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Causes & Conduct of Conflict - POL00099M

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  • Department: Politics and International Relations
  • Module co-ordinator: Dr. Claire Smith
  • Credit value: 20 credits
  • Credit level: M
  • Academic year of delivery: 2024-25

Module summary

This module examines the nature of contemporary armed conflict and war. Using both theoretical and empirical material, it analyses the causes, dynamics, purposes, and termination of armed conflict to understand the continued prominence of this human phenomenon.

Module will run

Occurrence Teaching period
A Semester 2 2024-25

Module aims

This module examines the nature of armed conflict and war using theoretical and empirical approaches. Students will critically engage with definitional questions of how we distinguish between armed conflict, war, and other forms of violence, and theories and debates on the nature of contemporary conflict, considering different conflict typologies such as inter- and intra-state conflict, internationalised intra-state conflict, separatist conflicts, ethno-religious and ethno-nationalist conflicts, and insurgency. They will analyse key causes of conflict, including themes like identity (ethnicity, nationalism, religion, etc), economics (opportunity costs, natural resources, poverty, etc), politics (ideology, ‘state failure’, etc), and territorial acquisition, in addition to theoretical perspectives on conflict causation. Students will also examine the dynamics of contemporary conflict, reflecting on the purpose and meaning of different forms of violence, such as mass atrocities, how these relate to the goals being pursued by conflicting parties, such as ethnic cleansing, and the political aspects of conflict organising including rebel governance and dynamics of war economies. Finally, students will also consider how armed conflicts and wars end, how we account for different endings in different cases, and why conflict recurs in many cases. Case studies will be drawn from all over the world, based on the wide range of expertise available within the Department, and may include the Middle East, Central Asia, South and Southeast Asia, Sub-Saharan Africa, Latin/Central America and Europe.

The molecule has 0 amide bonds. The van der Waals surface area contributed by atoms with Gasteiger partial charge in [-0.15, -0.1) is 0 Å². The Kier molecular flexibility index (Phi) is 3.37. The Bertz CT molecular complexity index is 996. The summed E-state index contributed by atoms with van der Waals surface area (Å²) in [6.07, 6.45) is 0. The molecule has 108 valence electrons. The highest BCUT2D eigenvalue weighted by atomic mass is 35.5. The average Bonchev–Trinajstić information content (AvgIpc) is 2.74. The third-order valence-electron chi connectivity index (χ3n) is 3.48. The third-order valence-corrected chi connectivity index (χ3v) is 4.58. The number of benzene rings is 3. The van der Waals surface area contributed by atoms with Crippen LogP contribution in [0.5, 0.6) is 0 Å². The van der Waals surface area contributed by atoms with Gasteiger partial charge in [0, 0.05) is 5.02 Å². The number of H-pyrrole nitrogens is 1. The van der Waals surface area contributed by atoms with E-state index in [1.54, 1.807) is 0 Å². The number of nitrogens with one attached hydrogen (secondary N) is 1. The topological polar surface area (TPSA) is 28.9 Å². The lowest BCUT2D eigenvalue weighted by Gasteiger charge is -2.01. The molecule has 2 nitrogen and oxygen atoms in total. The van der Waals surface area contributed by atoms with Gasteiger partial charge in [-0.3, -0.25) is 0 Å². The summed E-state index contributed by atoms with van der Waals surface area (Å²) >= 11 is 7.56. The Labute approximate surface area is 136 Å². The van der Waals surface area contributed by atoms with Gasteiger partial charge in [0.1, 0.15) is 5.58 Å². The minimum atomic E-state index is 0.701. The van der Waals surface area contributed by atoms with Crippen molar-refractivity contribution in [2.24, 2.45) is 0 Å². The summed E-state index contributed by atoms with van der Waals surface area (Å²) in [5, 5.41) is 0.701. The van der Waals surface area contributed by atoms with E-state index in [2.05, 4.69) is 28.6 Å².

Module learning outcomes

Subject content

At the end of the module, students should be able to:

  • Demonstrate awareness of the challenges and importance of defining what constitutes ‘armed conflict’ and ‘war’

  • Explain the complex nature of modern conflict and key contemporary trends

  • Critically reflect on the different causes of conflict identified and how they interact with each other

  • Understand the relationship between the dynamics of conflict and the goals being pursued by different actors

  • Explain why certain conflicts and wars end, how they end, and why others are more protracted

Academic and graduate skills

At the end of the module, students should be able to:

  • Think critically about complex subjects

  • Communicate effectively in both verbal and written forms

  • Present complex concepts and topics confidently

  • Engage in effective secondary research


Task Length % of module mark
4000 word essay
N/A 100

Special assessment rules



Task Length % of module mark
4000 word essay
N/A 100

Module feedback

Students will receive written timely feedback on their formative assessment. They will also have the opportunity to discuss their feedback during the module tutor’s feedback and guidance hours.

Indicative reading

Edward Newman, Understanding Civil War (London: Routledge, 2014)

Mary Kaldor, New and old wars: organised violence in a global era (London: Polity Press, 2012)

Rupert Smith, The Utility of Force: The Art of War in the Modern World (London: Penguin, 2005)

Isabelle Duyvesteyn and Jan Angstrom, (eds.), Rethinking the Nature of War (London: Frank Cass, 2005)

Azar Gat, The Causes of War and the Spread of Peace (Oxford: Oxford University Press, 2017)

Lars-Erik Cederman, Kristian Skrede Gleditsch and Halvard Buhaug, Inequality, Grievances, and Civil War (Cambridge: Cambridge University Press, 2013)

Barbara F. Walter, "Why Bad Governance Leads to Repeat Civil War”, Journal of Conflict Resolution, Vol. 59, No. 7, 2015, pp. 1242-1272

Examples of potential case study texts:

Ali Allawi, The Occupation of Iraq: Winning the War, Losing the Peace (New Haven: Yale University Press, 2007)

Emile Hokayem, Syria’s Uprising and the Fracturing of the Levant (London: IISS, 2013)

Jess Melvin, The Army and the Indonesian Genocide: Mechanics of Mass Murder (London: Routledge, 2018)

Rajesh Venugopal, Nationalism, Development and Ethnic Conflict in Sri Lanka (Cambridge University Press, 2018)

The information on this page is indicative of the module that is currently on offer. The University is constantly exploring ways to enhance and improve its degree programmes and therefore reserves the right to make variations to the content and method of delivery of modules, and to discontinue modules, if such action is reasonably considered to be necessary by the University. Where appropriate, the University will notify and consult with affected students in advance about any changes that are required in line with the University's policy on the Approval of Modifications to Existing Taught Programmes of Study.